I was really excited to see a paper on the Early Byzantine site of Kaukana in Sicily in the most recent volume of the American Journal of Archaeology: R. J. A. Wilson, “Funerary Feasting in Early Byzantine Sicility: New Evidence from Kaukana,” AJA 115 (2011), 263-302.
The article describes a bizarre (and creepy) house burial of a pregnant woman and, later, a child. The burials took place in annex to the house seemingly built to accommodate the tomb and funerary feasting associated with the burial. The authors have argued that that the annex is later than the simple three or four-room house and presumably the burial and associated feasting occurred after the house fell out of use. The entire structure seems to date to the 7th century after which it was buried in creeping sand. (When I saw a burial in the house, I couldn’t help but think of Kostis Kourelis’ observations regarding the Middle Byzantine practice of burying fetuses and infants in the home. The parallel is all the more poignant because the not only was the woman at Kaukana pregnant but a small child buried in the tomb some years later. DNA testing has shown the child to be related to the pregnant woman).
The house itself has several curious points of convergence with my own research interests.
First, the site of so-called Kaukana is a coastal town not unlike our site of Pyla-Koutsopetria. Among the assemblage from the house is a Late Roman 1 Amphora is what Hayes thinks might be a Cypriot fabric (Catalogue No. 40). While I am suggesting that the site of Kaukana has any formal connection with Cyprus, but the presence of this amphora demonstrates the continued interconnections between Cyprus and the west in the 7th century. The presence of African Red Slip pottery from North Africa at our site in Cyprus reflects contact with the west in the opposite direction. In fact, the assemblage of fineware at this odd house at Kaukana featured many of the same western forms as were common in our assemblage at Pyla-Koutsopetria. The Mediterranean continued to be a busy and interconnected place well after the so-called fall of the Roman Empire.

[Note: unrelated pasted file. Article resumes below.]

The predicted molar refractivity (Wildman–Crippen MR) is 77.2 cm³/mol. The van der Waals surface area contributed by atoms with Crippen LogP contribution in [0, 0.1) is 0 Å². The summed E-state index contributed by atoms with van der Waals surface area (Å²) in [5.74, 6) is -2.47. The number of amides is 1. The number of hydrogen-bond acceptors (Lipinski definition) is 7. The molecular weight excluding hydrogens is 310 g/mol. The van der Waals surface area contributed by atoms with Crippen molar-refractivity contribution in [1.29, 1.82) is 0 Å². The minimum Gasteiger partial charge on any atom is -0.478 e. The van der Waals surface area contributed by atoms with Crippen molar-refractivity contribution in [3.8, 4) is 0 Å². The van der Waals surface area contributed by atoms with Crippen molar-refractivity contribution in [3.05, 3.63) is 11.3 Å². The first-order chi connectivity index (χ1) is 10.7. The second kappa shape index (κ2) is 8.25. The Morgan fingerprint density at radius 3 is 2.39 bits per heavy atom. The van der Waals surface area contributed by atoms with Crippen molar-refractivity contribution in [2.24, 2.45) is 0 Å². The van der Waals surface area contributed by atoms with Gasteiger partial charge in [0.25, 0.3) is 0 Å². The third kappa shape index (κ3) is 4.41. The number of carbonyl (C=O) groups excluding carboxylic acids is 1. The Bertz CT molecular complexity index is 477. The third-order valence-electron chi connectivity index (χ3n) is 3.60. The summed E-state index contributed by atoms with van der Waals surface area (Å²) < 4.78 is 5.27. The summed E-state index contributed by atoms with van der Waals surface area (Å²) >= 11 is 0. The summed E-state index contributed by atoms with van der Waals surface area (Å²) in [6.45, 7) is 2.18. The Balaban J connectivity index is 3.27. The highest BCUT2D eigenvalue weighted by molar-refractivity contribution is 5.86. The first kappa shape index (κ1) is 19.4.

The cover slab of the tomb preserved evidence for a hole, presumably for libations, and the author parallels this feature with similar libation holes in tombs from across the Mediterranean. Of particular interest to me is this rarely discussed feature at the so-called Stikas or Kodratos basilica just outside of the city of Corinth in Greece. The libation holes are associated with the tomb of the Bishop Eustathios and the tomb of a child in the central nave of the church. The identification of this church as a funerary basilica is almost without a doubt, but it is also likely that Bishop Eustathios died long before the existing church stood on the site making it possible that his tomb has special significance to the community and the church served as a local cult in his honor. The long-standing, but unverified association of the church with the martyr Saint Kodratos also suggests the function of the church as the site of a local cult. Again, there is little reason to formally associate the activities at the site of Kaukana with the activities at Corinth except to observe that rituals associated with commemorating and perhaps venerating the dead in Late Antiquity are still rather poorly understood and practices like offering the “special dead: libations seem to represent rituals that are equally at home in the liturgical space of the church and the less formally structured space of the house burial at Kaukana.